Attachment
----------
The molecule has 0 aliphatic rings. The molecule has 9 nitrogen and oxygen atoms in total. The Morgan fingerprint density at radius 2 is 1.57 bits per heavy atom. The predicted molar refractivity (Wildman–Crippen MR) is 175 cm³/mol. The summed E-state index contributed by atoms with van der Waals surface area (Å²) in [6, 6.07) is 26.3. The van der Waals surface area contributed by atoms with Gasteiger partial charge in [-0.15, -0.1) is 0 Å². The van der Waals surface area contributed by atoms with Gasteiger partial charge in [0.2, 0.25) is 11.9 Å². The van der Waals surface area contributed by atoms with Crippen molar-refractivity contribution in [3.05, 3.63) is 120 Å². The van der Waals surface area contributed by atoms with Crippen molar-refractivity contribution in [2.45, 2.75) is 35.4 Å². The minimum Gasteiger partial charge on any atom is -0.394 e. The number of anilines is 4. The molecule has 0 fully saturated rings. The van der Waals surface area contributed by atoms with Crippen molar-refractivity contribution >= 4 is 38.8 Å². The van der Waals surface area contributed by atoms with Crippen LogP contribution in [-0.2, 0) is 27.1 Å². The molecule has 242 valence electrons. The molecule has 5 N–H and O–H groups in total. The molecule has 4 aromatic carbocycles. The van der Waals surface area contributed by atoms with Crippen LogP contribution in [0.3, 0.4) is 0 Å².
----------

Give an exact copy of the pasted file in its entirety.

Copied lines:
The molecule has 0 aliphatic rings. The molecule has 9 nitrogen and oxygen atoms in total. The Morgan fingerprint density at radius 2 is 1.57 bits per heavy atom. The predicted molar refractivity (Wildman–Crippen MR) is 175 cm³/mol. The summed E-state index contributed by atoms with van der Waals surface area (Å²) in [6, 6.07) is 26.3. The van der Waals surface area contributed by atoms with Gasteiger partial charge in [-0.15, -0.1) is 0 Å². The van der Waals surface area contributed by atoms with Gasteiger partial charge in [0.2, 0.25) is 11.9 Å². The van der Waals surface area contributed by atoms with Crippen molar-refractivity contribution in [3.05, 3.63) is 120 Å². The van der Waals surface area contributed by atoms with Crippen molar-refractivity contribution in [2.45, 2.75) is 35.4 Å². The minimum Gasteiger partial charge on any atom is -0.394 e. The number of anilines is 4. The molecule has 0 fully saturated rings. The van der Waals surface area contributed by atoms with Crippen molar-refractivity contribution >= 4 is 38.8 Å². The van der Waals surface area contributed by atoms with Crippen LogP contribution in [-0.2, 0) is 27.1 Å². The molecule has 242 valence electrons. The molecule has 5 N–H and O–H groups in total. The molecule has 4 aromatic carbocycles. The van der Waals surface area contributed by atoms with Crippen LogP contribution in [0.3, 0.4) is 0 Å².